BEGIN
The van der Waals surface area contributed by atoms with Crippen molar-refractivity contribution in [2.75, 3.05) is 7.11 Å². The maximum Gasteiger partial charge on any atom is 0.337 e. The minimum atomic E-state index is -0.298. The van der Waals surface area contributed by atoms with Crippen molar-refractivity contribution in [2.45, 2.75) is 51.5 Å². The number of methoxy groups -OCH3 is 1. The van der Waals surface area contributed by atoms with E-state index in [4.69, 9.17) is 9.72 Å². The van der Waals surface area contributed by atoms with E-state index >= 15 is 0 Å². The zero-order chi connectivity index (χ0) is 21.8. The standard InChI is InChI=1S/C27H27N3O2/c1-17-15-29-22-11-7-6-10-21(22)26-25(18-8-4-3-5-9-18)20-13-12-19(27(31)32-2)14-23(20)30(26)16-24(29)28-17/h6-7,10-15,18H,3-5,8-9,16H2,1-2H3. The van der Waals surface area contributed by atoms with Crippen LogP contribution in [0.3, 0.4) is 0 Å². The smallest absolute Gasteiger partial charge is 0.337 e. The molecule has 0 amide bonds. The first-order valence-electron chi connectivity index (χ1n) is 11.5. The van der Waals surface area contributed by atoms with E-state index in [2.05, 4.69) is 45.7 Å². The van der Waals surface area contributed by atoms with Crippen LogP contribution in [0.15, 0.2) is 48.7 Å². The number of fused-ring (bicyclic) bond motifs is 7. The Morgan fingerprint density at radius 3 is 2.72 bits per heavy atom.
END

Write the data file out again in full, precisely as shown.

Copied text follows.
The van der Waals surface area contributed by atoms with Crippen molar-refractivity contribution in [2.75, 3.05) is 7.11 Å². The maximum Gasteiger partial charge on any atom is 0.337 e. The minimum atomic E-state index is -0.298. The van der Waals surface area contributed by atoms with Crippen molar-refractivity contribution in [2.45, 2.75) is 51.5 Å². The number of methoxy groups -OCH3 is 1. The van der Waals surface area contributed by atoms with E-state index in [4.69, 9.17) is 9.72 Å². The van der Waals surface area contributed by atoms with E-state index >= 15 is 0 Å². The zero-order chi connectivity index (χ0) is 21.8. The standard InChI is InChI=1S/C27H27N3O2/c1-17-15-29-22-11-7-6-10-21(22)26-25(18-8-4-3-5-9-18)20-13-12-19(27(31)32-2)14-23(20)30(26)16-24(29)28-17/h6-7,10-15,18H,3-5,8-9,16H2,1-2H3. The van der Waals surface area contributed by atoms with Crippen LogP contribution in [0.3, 0.4) is 0 Å². The smallest absolute Gasteiger partial charge is 0.337 e. The molecule has 0 amide bonds. The first-order valence-electron chi connectivity index (χ1n) is 11.5. The van der Waals surface area contributed by atoms with E-state index in [2.05, 4.69) is 45.7 Å². The van der Waals surface area contributed by atoms with Crippen LogP contribution in [0.15, 0.2) is 48.7 Å². The number of fused-ring (bicyclic) bond motifs is 7. The Morgan fingerprint density at radius 3 is 2.72 bits per heavy atom.